a, Arts & Entertainment, Music

Deep Cuts: songs for lonely hearts


Artist: John Newman

Album: Tribute

Released: October 14, 2013

John Newman reaffirms Britain’s knack for churning out artists with soul. “Easy,” following Tribute’s theme of rollercoaster romance, is a downhill moment on the ride. “Just another song/ Just another tale/ Of a broken heart” is the opening line of this brooding track, and as suggested, the content is not particularly poetic. Despite this, Newman manages to add a profundity to the lyrics with his powerful vocal rendering of the sentiment, starting small and tender, then escalating to a gut-wrenching chorus that makes the endlessly recycled heartbreak theme sound fresh again.


Artist: Daughter

Album: If You Leave

Released: March 18, 2013

If the music they make is in anyway reflective of their life experience, London trio Daughter are no strangers to misery—particularly when it comes to lost love. “Touch” poignantly captures the sense of disconnect and loneliness that comes with a broken heart. Vocalist Elena Tonra sings “I’m dreaming of strangers/ Kissing me in the night/ Just so I/ Just so I can feel something.” Whether or not you can relate, for a moment you sink into that dark place with her.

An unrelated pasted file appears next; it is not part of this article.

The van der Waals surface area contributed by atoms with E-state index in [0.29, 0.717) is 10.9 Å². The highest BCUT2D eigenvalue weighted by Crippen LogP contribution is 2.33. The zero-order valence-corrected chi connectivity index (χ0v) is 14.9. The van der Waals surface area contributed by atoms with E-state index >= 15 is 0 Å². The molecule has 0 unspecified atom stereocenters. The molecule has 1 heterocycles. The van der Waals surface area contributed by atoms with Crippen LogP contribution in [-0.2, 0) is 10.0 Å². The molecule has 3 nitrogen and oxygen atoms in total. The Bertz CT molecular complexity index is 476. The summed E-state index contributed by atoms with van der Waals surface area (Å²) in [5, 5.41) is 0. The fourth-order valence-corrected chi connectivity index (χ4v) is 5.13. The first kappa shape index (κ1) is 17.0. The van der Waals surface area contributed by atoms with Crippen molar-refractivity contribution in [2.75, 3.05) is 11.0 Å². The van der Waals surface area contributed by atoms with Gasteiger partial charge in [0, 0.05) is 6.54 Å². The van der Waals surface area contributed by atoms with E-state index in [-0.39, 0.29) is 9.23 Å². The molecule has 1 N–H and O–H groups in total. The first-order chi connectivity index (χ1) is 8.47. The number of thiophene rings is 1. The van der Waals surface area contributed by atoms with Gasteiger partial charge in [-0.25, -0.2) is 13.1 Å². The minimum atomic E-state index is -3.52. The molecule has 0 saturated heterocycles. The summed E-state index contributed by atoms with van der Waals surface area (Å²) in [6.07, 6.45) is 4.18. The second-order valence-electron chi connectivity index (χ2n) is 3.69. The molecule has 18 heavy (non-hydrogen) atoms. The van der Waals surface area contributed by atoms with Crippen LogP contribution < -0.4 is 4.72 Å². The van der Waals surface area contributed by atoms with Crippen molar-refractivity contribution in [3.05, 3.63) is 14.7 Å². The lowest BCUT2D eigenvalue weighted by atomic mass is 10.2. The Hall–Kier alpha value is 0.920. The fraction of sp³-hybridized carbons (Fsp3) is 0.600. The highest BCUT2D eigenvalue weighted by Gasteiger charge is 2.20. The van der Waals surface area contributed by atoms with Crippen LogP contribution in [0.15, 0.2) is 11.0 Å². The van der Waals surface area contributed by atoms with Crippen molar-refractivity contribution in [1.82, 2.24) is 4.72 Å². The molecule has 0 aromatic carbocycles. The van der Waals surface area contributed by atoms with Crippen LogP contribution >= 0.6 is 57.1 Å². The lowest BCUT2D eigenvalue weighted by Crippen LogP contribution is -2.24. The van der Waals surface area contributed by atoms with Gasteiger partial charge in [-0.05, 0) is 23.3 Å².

Artist: Kacey Musgraves

Album: Same Trailer Different Park

Released: March 19, 2013

“Stupid” is a refreshingly unsentimental look at relationships that playfully condemns love in general. Though Musgrave’s vocals are not particularly powerful, her songwriting voice—full of matter-of-fact wit and companionable charm—manages to draw you in. This track, with its twangy acoustic guitar and relatable message will make you want to crank it up and stomp your feet as you revel in all its cynical glory.


Artist: Damien Rice

Album: O

Released: February 1, 2002

Sometimes there’s nothing better than shutting off all the lights, curling up with some cozy blankets, and listening to some really depressing music. “Delicate,” a song about an unhealthy relationship, follows Rice’s tendency to seamlessly glide between bareboned acoustic ruminations to grandly orchestrated balladry. Though such dramatic production and heart-on-sleeve lyrics like, “So why do you fill my sorrow/ With the words you’ve borrowed” can often seem contrived, Rice’s delivery always feels pure and sincere. When the mopey mood strikes, no one is a better guest at your pity party than the king of lonely hearts himself, Damien Rice.

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